Pentagon: US military captures an al-Qaida leader in Libya linked to 1998 US Embassy bombings
WASHINGTON (AP) — The Pentagon says American forces have captured an al-Qaida leader in Libya who is linked to the 1998 U.S. Embassy bombings in east Africa.
The Pentagon identifies the leader as Nazih Abdul-Hamed al-Ruqai, known by his alias Anas al-Libi. He has been wanted by the U.S. for more than a decade.
The chief spokesman for the Pentagon, George Little, says al-Libi has been lawfully detained by the U.S. military in a secure location outside of Libya.
Relatives of al-Libi say he was seized Saturday outside his house in the Libyan capital of Tripoli.
Al-Libi has been high on Washington's list of most-wanted fugitives. His capture would represent a significant blow to what remains of the core al-Qaida organization once led by Osama bin Laden.
US forces raid Somalia, nab al-Qaida leader in Libya in missions against E. Africa terrorism
MOGADISHU, Somalia (AP) — In a stealthy seaside assault in Somalia and in a raid in Libya's capital, U.S. special forces on Saturday struck out against Islamic extremists who have carried out terrorist attacks in East Africa, snatching a Libyan al-Qaida leader allegedly involved in the bombings of U.S. embassies 15 years ago but aborting a mission to capture a terrorist suspect linked to last month's Nairobi shopping mall attack after a fierce firefight.
A U.S. Navy SEAL team swam ashore near a town in southern Somalia before militants of the al-Qaida-linked terrorist group al-Shabab rose for dawn prayers, U.S. and Somali officials told The Associated Press. The raid on a house in the town of Barawe targeted a specific al-Qaida suspect related to the mall attack, but the operation did not get its target, one current and one former U.S. military official told AP.
Both officials spoke on condition of anonymity because they were not authorized to discuss the raid publicly.
In Washington, Pentagon spokesman George Little confirmed that U.S. military personnel had been involved in a counterterrorism operation against a known al-Shabab terrorist in Somalia, but did not provide details.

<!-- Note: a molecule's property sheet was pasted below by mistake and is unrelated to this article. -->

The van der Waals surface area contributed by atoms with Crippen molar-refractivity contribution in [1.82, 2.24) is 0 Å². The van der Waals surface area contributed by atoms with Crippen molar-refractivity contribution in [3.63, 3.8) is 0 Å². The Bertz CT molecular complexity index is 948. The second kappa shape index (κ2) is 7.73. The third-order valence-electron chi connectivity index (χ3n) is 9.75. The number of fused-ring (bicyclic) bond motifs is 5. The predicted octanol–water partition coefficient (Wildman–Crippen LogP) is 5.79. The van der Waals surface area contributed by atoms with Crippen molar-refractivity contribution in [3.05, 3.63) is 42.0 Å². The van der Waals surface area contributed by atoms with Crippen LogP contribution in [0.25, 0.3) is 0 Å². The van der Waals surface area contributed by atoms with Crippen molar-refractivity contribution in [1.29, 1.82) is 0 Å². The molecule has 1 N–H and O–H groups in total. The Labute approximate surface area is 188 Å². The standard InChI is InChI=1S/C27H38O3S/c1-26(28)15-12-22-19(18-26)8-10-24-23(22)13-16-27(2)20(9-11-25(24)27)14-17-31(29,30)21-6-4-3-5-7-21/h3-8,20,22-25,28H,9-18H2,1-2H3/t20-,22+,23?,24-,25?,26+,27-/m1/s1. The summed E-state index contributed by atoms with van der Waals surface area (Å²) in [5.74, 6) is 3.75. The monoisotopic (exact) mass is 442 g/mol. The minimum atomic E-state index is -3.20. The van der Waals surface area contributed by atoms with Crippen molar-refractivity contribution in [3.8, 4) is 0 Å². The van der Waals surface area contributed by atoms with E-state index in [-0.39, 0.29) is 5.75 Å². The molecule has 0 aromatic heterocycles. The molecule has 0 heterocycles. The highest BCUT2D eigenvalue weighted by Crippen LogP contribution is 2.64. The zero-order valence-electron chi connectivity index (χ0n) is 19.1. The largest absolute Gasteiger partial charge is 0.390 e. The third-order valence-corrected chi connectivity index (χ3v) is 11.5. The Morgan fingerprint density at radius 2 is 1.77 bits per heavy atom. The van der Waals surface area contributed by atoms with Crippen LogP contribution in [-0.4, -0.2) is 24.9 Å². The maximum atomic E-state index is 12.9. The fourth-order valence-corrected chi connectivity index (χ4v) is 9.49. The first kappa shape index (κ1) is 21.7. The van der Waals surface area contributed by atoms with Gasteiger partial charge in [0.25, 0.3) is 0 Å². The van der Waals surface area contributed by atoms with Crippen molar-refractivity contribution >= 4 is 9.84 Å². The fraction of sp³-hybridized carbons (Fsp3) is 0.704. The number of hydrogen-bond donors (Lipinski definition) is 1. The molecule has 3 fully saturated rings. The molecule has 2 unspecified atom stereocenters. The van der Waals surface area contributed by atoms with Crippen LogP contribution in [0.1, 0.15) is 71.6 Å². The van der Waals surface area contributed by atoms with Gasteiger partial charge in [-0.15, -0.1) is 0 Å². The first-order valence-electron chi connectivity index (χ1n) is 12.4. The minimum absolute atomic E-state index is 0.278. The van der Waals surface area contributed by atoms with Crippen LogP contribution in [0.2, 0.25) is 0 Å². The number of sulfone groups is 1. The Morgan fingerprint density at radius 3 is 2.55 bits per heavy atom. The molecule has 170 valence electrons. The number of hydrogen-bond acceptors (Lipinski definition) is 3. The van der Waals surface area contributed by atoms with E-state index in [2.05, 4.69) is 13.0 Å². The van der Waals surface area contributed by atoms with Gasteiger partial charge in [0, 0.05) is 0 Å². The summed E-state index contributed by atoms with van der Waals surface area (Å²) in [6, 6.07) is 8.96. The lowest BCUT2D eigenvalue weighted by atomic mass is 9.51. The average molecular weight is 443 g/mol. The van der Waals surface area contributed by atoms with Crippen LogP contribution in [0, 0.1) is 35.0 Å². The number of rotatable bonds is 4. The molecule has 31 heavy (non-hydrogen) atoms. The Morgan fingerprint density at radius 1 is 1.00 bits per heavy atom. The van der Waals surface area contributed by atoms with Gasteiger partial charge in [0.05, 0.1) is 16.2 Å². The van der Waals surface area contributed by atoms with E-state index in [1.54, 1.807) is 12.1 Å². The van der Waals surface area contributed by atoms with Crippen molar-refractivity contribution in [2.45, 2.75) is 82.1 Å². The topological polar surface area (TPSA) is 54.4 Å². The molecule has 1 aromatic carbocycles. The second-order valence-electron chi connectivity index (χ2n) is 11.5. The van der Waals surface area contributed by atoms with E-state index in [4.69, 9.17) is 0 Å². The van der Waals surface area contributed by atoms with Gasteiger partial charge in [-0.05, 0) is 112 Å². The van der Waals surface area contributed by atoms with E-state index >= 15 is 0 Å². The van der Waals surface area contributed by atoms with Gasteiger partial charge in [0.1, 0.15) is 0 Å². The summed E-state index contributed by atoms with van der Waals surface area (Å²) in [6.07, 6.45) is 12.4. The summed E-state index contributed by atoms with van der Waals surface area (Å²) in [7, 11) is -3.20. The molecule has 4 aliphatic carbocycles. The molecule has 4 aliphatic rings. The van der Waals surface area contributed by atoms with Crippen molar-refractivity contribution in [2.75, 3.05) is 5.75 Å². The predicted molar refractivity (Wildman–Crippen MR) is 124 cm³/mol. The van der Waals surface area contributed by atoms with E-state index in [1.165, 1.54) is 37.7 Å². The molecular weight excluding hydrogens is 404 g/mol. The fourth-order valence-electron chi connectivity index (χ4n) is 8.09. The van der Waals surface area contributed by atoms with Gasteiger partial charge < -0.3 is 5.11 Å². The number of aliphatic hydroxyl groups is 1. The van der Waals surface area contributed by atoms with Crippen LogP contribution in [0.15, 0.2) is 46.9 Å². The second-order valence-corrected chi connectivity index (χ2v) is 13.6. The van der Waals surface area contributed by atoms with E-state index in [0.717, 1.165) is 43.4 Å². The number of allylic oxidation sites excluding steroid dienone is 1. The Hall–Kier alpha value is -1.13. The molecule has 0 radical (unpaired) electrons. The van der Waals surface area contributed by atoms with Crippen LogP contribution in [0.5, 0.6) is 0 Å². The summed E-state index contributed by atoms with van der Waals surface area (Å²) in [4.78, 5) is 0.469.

U.S. officials said there were no U.S. casualties in either the Somali or Libyan operation.
Obama: Consumers should not give up on health insurance enrollment; wait times being reduced.
WASHINGTON (AP) — Defending the shaky rollout of his health care law, President Barack Obama said frustrated Americans "definitely shouldn't give up" on the problem-plagued program now at the heart of his dispute with Republicans over reopening the federal government.
Obama said public interest far exceeded the government's expectations, causing technology glitches that thwarted millions of Americans when trying to use government-run health care websites.
"Folks are working around the clock and have been systematically reducing the wait times," he said.
The federal gateway website was taken down for repairs over the weekend, again hindering people from signing up for insurance.
Obama, in a wide-ranging interview with The Associated Press, also disclosed that U.S. intelligence agencies believe Iran continues to be a year or more away from having the capability to make a nuclear weapon. That assessment is at odds with Israel, which contends Tehran is on a faster course toward a bomb.
Recall of most Pentagon workers and back-pay bill take a bite out of political impasse
WASHINGTON (AP) — For days lawmakers have debated which federal workers should be put back to work. Defense Secretary Chuck Hagel ended the argument Saturday for most Pentagon civilian employees, ordering nearly all 350,000 back on the job.
That's a large chunk of the estimated 800,000 federal workers on furlough because of the partial government shutdown. All those in the government off the job or working without paychecks would benefit from a bill the House approved Saturday without dissent that orders them to be paid once the shutdown ends.
The back-pay bill and Hagel's decision, based on a bill supported by Republicans and Democrats and signed into law by President Barack Obama, would appear to take a big bite out of the impact of the political impasse that has left the government without a budget. With an unprecedented default on the federal debt in less than two weeks, key members of both parties concede that no one has presented a plausible plan for avoiding it.